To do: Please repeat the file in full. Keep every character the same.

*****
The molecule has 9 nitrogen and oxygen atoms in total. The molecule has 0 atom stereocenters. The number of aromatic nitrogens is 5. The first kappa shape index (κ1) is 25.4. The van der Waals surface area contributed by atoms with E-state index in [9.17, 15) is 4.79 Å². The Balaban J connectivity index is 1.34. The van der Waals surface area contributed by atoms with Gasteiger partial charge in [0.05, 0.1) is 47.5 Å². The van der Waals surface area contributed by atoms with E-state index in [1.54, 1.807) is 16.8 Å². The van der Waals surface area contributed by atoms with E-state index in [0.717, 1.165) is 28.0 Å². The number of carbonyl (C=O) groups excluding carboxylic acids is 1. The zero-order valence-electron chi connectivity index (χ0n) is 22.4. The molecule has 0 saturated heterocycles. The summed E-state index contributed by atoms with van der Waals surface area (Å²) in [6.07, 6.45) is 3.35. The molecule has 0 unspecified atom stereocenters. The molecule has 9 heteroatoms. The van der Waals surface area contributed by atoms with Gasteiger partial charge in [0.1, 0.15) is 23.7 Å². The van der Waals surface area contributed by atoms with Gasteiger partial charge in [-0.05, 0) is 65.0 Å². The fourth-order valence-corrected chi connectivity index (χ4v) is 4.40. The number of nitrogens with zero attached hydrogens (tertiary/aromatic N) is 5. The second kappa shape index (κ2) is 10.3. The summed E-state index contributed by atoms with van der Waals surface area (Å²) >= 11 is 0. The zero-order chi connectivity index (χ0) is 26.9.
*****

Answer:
The molecule has 9 nitrogen and oxygen atoms in total. The molecule has 0 atom stereocenters. The number of aromatic nitrogens is 5. The first kappa shape index (κ1) is 25.4. The van der Waals surface area contributed by atoms with E-state index in [9.17, 15) is 4.79 Å². The Balaban J connectivity index is 1.34. The van der Waals surface area contributed by atoms with Gasteiger partial charge in [0.05, 0.1) is 47.5 Å². The van der Waals surface area contributed by atoms with E-state index in [1.54, 1.807) is 16.8 Å². The van der Waals surface area contributed by atoms with E-state index in [0.717, 1.165) is 28.0 Å². The number of carbonyl (C=O) groups excluding carboxylic acids is 1. The zero-order valence-electron chi connectivity index (χ0n) is 22.4. The molecule has 0 saturated heterocycles. The summed E-state index contributed by atoms with van der Waals surface area (Å²) in [6.07, 6.45) is 3.35. The molecule has 0 unspecified atom stereocenters. The molecule has 9 heteroatoms. The van der Waals surface area contributed by atoms with Gasteiger partial charge in [0.1, 0.15) is 23.7 Å². The van der Waals surface area contributed by atoms with Gasteiger partial charge in [-0.05, 0) is 65.0 Å². The fourth-order valence-corrected chi connectivity index (χ4v) is 4.40. The number of nitrogens with zero attached hydrogens (tertiary/aromatic N) is 5. The second kappa shape index (κ2) is 10.3. The summed E-state index contributed by atoms with van der Waals surface area (Å²) >= 11 is 0. The zero-order chi connectivity index (χ0) is 26.9.